I can’t remember how I came across the book, Getting Things Done, by David Allen, but I remember that it was one of the first iPad books that I ever bought – around September of 2010. I was in a particularly good place at that time. My husband, Brian, and I were enjoying our first year of marriage and he had been in remission from cancer for about a year and a half. We were both doing well career-wise. He owns Churchill Studios, a television and video production company and, at the time, I was the Director of Education Systems for a real estate investment trust that owns and manages apartment communities throughout the country.
Brian and I met through work – he does all of the video work for my company. In fact, he’s been with my company a lot longer than I have. So, we tend to spend a lot of our personal time talking about work. We learn a lot from each other and are both blessed to be able to work that we enjoy. So, one Sunday over brunch, I started telling him about this book that I was reading and how I was trying to get more organized and efficient. He was intrigued by the idea and, after finishing our brunch, we headed straight over to Churchill Studios and started setting up our tools.
Fast forward about a year . . . late summer 2011, I was having sangria at Swanky’s Taco Shop with some friends and they started talking about how crazy their year had been and how 2012 couldn’t get here soon enough. Meanwhile, I was feeling pretty good about myself – efficient, organized and on top of my game. I remember saying something along the lines of “Well, I can’t complain . . . it’s been a pretty good year for me . . . ” And you can only imagine what happened next. The you-know-what hit the fan. A bum-load of it.
Over the next year, it seemed that everything that COULD go crazy DID. Brian was diagnosed with a cancer recurrence that turned our lives inside-out. My son, who had been previously diagnosed with ADD, was suffering from challenges which we now understand to be Pervasive Developmental Disorder (similar to Asperger’s Syndrome, a milder, high-functioning form of Austism). My father had to have heart surgery very suddenly and Brian’s parents were no longer able to care for themselves – one with severe mobility issues and the other with advanced Alzheimer’s disease. Then relationships with certain people began to suffer. Due to some unfortunate circumstances, we had to part ways with Brian’s office manager of 15 years, a person we considered, not only our good friend, but a part of our family. Not that it was all negative – during that time, my company went through a major executive team restructuring that paved the way for exciting new career opportunities for me. I was promoted to Training and Development Director for my company, but it was a fairly sudden transition – and my team and I had to pull off my company’s annual leadership conference with barely 10 weeks to get everything together . . . Yikes!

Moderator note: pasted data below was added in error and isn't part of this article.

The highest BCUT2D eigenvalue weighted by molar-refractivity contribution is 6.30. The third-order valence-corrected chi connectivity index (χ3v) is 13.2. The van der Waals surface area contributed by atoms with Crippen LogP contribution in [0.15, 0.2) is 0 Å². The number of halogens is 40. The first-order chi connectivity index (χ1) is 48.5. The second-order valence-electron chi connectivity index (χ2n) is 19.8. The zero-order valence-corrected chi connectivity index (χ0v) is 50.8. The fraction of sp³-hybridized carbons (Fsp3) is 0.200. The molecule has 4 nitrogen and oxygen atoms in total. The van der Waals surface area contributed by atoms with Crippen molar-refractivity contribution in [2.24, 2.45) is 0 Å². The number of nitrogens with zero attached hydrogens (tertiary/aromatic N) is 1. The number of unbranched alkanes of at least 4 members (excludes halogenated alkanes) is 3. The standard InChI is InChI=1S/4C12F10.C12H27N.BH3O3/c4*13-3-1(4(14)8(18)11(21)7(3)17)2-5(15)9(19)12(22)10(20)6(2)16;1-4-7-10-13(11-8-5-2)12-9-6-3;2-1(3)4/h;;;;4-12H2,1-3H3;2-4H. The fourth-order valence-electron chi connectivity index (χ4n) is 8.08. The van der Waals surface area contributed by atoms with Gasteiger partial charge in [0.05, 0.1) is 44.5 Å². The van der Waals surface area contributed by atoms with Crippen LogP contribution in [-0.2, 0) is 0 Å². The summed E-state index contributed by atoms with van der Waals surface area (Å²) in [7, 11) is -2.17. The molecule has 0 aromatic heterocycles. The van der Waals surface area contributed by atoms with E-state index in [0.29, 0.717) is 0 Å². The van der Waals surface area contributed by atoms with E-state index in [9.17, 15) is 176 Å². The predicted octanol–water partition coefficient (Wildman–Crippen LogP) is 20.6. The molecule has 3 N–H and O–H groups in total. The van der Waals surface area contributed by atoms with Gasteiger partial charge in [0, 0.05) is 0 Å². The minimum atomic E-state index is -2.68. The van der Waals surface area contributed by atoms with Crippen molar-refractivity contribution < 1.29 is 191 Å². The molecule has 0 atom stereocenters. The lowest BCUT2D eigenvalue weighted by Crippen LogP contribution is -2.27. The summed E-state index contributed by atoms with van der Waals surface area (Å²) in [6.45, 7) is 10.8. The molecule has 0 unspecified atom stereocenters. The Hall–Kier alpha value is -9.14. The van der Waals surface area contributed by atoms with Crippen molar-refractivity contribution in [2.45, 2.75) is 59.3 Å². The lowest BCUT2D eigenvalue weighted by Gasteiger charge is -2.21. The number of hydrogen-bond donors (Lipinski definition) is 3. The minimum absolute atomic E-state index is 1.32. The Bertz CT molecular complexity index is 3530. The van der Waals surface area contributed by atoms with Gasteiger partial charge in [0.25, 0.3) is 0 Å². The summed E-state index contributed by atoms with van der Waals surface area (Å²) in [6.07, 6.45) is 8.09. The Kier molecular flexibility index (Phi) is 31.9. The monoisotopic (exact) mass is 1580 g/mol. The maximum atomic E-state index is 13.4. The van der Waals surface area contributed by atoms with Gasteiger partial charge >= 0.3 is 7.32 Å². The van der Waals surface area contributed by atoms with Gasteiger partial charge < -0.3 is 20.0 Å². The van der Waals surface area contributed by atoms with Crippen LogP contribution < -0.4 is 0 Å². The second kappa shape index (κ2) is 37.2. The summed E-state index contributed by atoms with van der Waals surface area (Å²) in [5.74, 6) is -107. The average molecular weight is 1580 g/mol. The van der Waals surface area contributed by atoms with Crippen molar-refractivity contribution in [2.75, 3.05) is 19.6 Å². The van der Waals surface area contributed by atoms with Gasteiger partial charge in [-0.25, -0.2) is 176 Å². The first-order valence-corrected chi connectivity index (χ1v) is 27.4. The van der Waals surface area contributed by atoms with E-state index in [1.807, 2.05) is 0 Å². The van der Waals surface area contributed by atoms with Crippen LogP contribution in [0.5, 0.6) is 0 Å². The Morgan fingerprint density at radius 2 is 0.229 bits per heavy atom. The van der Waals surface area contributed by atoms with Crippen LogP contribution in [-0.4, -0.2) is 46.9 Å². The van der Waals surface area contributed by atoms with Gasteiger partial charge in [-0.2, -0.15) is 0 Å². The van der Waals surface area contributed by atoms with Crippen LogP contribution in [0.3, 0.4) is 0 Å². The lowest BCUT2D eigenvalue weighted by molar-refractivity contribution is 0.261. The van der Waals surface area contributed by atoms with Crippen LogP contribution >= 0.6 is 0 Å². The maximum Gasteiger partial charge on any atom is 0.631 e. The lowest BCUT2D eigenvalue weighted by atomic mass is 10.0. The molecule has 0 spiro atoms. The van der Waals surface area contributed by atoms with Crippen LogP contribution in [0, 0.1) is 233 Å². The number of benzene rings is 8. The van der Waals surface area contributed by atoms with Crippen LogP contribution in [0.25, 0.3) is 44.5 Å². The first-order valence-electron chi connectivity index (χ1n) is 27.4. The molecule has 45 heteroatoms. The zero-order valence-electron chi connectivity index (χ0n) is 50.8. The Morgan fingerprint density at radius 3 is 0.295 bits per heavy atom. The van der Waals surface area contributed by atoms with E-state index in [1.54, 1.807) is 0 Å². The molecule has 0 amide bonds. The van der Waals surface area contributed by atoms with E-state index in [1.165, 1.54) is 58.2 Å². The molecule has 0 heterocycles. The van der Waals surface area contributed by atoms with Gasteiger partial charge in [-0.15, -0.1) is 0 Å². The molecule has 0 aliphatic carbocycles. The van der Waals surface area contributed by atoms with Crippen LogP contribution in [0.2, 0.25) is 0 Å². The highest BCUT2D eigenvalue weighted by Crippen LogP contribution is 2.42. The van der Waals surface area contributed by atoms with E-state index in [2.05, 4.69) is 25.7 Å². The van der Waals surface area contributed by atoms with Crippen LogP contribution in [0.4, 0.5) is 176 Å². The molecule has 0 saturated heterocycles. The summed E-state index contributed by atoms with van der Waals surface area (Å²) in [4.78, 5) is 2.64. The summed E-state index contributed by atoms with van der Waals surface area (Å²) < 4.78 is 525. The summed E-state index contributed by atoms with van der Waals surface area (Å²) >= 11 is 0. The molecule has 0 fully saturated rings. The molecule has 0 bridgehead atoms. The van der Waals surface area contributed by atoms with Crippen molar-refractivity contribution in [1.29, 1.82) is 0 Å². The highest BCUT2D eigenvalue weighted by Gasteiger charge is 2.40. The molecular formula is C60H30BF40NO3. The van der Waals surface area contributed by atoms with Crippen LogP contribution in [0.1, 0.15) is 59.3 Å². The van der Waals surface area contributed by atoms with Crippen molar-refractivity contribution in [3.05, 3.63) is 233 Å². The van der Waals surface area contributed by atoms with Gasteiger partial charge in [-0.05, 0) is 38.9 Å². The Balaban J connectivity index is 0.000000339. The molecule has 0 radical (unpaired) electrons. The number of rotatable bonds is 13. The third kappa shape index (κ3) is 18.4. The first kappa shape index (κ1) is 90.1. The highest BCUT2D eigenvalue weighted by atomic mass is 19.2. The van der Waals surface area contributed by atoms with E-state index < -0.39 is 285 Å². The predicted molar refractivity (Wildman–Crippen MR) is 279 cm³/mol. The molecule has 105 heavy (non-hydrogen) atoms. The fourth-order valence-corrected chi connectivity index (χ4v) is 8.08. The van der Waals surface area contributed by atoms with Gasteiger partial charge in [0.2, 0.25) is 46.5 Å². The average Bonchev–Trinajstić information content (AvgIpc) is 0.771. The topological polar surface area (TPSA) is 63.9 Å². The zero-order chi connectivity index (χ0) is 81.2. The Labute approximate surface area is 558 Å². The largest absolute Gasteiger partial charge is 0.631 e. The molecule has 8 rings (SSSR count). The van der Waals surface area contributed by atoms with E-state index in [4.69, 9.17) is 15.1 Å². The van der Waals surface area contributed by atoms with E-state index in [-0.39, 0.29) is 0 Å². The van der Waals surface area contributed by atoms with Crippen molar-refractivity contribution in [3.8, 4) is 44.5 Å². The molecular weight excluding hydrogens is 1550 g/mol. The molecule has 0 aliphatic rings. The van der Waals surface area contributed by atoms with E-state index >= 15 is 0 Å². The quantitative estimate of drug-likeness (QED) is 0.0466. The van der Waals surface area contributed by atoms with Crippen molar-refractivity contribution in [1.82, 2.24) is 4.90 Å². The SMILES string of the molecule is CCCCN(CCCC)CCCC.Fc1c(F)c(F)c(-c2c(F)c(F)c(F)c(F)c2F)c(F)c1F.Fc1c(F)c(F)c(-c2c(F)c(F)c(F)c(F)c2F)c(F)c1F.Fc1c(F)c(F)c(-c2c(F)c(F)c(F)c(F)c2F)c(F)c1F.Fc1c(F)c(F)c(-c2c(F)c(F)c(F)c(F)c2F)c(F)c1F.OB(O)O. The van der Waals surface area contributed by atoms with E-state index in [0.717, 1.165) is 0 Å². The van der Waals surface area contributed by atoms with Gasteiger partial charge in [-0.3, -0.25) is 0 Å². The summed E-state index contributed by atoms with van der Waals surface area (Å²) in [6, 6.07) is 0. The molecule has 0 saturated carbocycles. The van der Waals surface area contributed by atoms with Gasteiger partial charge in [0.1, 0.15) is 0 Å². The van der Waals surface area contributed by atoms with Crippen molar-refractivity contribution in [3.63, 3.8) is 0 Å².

GTD began to take on a whole new reality for me. In addition to an ever-expanding list of work-related projects, my lists began to include things like “Call EAP for counselor recommendations” and “Create a network of support for Gavin”.
I can’t help to believe that I was meant to discover the GTD methodology when I did so that I would be equipped (as much as possible) to deal with the challenges that I would soon face.
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